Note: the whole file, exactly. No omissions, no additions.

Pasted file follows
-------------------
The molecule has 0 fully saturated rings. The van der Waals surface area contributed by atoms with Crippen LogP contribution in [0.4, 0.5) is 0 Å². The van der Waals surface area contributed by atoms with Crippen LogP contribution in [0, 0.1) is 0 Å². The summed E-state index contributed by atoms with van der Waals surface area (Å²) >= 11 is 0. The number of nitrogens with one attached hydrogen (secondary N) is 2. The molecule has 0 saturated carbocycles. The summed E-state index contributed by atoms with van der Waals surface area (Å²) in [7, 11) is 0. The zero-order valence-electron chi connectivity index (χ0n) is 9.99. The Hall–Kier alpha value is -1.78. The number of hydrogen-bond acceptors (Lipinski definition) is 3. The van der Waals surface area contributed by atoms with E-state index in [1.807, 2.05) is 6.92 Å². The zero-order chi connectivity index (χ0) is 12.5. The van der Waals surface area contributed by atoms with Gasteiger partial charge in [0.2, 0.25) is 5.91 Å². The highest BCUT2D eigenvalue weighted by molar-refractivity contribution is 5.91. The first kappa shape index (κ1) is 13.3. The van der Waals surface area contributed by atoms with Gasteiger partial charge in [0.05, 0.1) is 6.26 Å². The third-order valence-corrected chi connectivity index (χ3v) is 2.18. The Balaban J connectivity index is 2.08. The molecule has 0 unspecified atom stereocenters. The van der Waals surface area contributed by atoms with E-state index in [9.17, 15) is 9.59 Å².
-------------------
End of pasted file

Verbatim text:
The molecule has 0 fully saturated rings. The van der Waals surface area contributed by atoms with Crippen LogP contribution in [0.4, 0.5) is 0 Å². The van der Waals surface area contributed by atoms with Crippen LogP contribution in [0, 0.1) is 0 Å². The summed E-state index contributed by atoms with van der Waals surface area (Å²) >= 11 is 0. The number of nitrogens with one attached hydrogen (secondary N) is 2. The molecule has 0 saturated carbocycles. The summed E-state index contributed by atoms with van der Waals surface area (Å²) in [7, 11) is 0. The zero-order valence-electron chi connectivity index (χ0n) is 9.99. The Hall–Kier alpha value is -1.78. The number of hydrogen-bond acceptors (Lipinski definition) is 3. The van der Waals surface area contributed by atoms with E-state index in [1.807, 2.05) is 6.92 Å². The zero-order chi connectivity index (χ0) is 12.5. The van der Waals surface area contributed by atoms with Gasteiger partial charge in [0.2, 0.25) is 5.91 Å². The highest BCUT2D eigenvalue weighted by molar-refractivity contribution is 5.91. The first kappa shape index (κ1) is 13.3. The van der Waals surface area contributed by atoms with Gasteiger partial charge in [0.05, 0.1) is 6.26 Å². The third-order valence-corrected chi connectivity index (χ3v) is 2.18. The Balaban J connectivity index is 2.08. The molecule has 0 unspecified atom stereocenters. The van der Waals surface area contributed by atoms with E-state index in [9.17, 15) is 9.59 Å².